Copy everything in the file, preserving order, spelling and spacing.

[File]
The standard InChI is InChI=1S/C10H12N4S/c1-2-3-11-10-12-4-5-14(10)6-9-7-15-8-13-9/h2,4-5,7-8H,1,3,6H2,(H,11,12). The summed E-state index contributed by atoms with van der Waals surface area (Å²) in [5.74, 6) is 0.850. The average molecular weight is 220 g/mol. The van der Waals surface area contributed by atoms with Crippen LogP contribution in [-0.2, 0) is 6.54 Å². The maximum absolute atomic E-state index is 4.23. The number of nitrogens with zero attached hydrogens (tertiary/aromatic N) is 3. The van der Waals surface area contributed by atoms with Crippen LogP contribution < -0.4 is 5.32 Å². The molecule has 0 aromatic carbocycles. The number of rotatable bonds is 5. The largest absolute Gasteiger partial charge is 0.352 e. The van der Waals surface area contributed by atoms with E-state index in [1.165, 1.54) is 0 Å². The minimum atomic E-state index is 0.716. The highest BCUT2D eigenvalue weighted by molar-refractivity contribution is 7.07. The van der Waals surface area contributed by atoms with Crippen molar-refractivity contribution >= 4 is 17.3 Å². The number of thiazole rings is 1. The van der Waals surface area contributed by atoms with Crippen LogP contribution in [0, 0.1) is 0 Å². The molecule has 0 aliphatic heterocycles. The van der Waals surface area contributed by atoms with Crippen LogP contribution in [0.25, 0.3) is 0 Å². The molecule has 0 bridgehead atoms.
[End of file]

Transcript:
The standard InChI is InChI=1S/C10H12N4S/c1-2-3-11-10-12-4-5-14(10)6-9-7-15-8-13-9/h2,4-5,7-8H,1,3,6H2,(H,11,12). The summed E-state index contributed by atoms with van der Waals surface area (Å²) in [5.74, 6) is 0.850. The average molecular weight is 220 g/mol. The van der Waals surface area contributed by atoms with Crippen LogP contribution in [-0.2, 0) is 6.54 Å². The maximum absolute atomic E-state index is 4.23. The number of nitrogens with zero attached hydrogens (tertiary/aromatic N) is 3. The van der Waals surface area contributed by atoms with Crippen LogP contribution < -0.4 is 5.32 Å². The molecule has 0 aromatic carbocycles. The number of rotatable bonds is 5. The largest absolute Gasteiger partial charge is 0.352 e. The van der Waals surface area contributed by atoms with E-state index in [1.165, 1.54) is 0 Å². The minimum atomic E-state index is 0.716. The highest BCUT2D eigenvalue weighted by molar-refractivity contribution is 7.07. The van der Waals surface area contributed by atoms with Crippen molar-refractivity contribution >= 4 is 17.3 Å². The number of thiazole rings is 1. The van der Waals surface area contributed by atoms with Crippen LogP contribution in [0, 0.1) is 0 Å². The molecule has 0 aliphatic heterocycles. The van der Waals surface area contributed by atoms with Crippen LogP contribution in [0.25, 0.3) is 0 Å². The molecule has 0 bridgehead atoms.